Serena Williams stopped the show at the French Open when she debuted in a black catsuit with a red belt. She was truly a stunning figure, and people likened her to a superhero (she certainly is a super mom and super sportsman). But her big fashion moment diminished when French Tennis Federation president Bernard Giudicelli banned the suit before it could ever be a thing.
His reasons say a lot without saying: “I think we sometimes went too far,” he said. “The combination of Serena this year, for example, it will no longer be accepted. You have to respect the game and the place.”
Therein lies the challenge of maintaining respect for the rules of decorum for an ancient and elite game. Let’s face it–we black folks like our flash and bling. No doubt Serena has earned the position as one of the greatest players the sport has ever seen. But one this will always be bigger and more important–tennis itself.
The game of tennis originated in France using hands to hit the ball instead of rackets. Over time, it became a refined sport of the wealthy aristocracy. The aristocracy was obliged to follow the rules of etiquette dictated by kings and queens. These standardized rules of dress and behavior were then used to distinguish them from “the commoners.”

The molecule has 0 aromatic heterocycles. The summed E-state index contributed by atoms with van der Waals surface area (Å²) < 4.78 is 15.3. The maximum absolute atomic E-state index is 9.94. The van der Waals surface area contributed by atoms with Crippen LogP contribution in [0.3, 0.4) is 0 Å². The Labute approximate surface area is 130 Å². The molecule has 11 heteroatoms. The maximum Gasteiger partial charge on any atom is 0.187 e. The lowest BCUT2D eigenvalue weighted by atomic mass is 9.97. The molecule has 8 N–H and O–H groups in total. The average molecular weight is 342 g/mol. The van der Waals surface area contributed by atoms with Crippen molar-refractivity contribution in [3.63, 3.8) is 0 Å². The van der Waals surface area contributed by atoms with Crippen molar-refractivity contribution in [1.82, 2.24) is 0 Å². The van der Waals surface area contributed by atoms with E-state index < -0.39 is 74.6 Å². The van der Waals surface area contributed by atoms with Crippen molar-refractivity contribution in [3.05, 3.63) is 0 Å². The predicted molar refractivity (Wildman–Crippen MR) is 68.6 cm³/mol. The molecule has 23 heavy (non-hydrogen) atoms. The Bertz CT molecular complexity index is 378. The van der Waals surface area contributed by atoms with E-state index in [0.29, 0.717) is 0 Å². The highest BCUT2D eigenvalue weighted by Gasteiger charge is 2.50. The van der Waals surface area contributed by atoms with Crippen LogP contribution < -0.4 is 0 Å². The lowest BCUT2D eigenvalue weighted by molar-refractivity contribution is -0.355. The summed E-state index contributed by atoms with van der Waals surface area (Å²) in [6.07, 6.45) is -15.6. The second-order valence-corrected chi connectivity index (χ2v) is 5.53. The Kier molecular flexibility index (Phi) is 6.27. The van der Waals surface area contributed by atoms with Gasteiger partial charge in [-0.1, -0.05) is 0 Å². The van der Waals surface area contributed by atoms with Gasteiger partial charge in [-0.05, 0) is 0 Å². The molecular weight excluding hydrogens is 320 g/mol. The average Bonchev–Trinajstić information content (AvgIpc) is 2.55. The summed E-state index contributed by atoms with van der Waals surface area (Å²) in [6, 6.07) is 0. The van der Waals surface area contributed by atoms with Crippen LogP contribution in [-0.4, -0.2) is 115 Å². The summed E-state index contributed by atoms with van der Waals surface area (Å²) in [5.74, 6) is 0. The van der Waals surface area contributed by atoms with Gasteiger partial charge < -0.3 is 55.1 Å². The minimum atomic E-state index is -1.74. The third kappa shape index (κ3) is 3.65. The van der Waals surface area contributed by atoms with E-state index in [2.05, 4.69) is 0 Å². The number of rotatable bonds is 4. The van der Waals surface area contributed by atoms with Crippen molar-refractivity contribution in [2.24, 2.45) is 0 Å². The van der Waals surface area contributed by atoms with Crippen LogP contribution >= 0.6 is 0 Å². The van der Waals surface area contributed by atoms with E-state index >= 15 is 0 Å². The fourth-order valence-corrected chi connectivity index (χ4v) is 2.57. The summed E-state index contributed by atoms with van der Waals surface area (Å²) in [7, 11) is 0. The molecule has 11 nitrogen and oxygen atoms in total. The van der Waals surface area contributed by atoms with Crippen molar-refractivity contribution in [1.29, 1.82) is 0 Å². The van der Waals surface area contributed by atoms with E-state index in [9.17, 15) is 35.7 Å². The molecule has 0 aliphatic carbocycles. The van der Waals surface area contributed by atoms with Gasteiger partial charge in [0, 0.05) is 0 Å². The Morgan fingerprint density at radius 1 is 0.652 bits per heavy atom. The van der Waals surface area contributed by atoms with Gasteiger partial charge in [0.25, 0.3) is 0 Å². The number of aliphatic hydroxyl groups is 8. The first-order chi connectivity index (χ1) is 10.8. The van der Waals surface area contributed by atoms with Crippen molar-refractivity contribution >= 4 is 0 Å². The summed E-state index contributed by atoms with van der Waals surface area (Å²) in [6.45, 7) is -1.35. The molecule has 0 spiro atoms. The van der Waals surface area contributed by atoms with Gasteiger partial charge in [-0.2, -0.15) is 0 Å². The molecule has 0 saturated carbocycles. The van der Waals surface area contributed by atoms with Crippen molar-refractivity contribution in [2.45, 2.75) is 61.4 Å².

A cornerstone of dress code etiquette rules is in place to allow others to feel comfortable. I can see how Serena’s catsuit could get some folks hot and bothered! While both women and men push around the boundaries of what is acceptable in the dress in upper-class circles, the challenge is straddling the line between daring and garish. Go too far over the line of what the majority feels comfortable, and you’ll get pushback.
Think about it this way: say you got invited for tennis doubles at a country club. The club website is clear about what the dress code rules are and warns guests that non-compliance may lead to them being asked to leave. You show up in the same catsuit Serena wore. What do you think the reception will be like for you? As savvy black women, we have to understand the rules–sometimes ancient, centuries-old rules–so that we can maneuver successfully within them.
The spirit of rebelliousness, in general, doesn’t translate well in mixed company. At the risk of sounding cliche, you have to know the rules of the game in order to win the game.
Coincidentally, we discuss these issues in our best-selling Pink Pill course.
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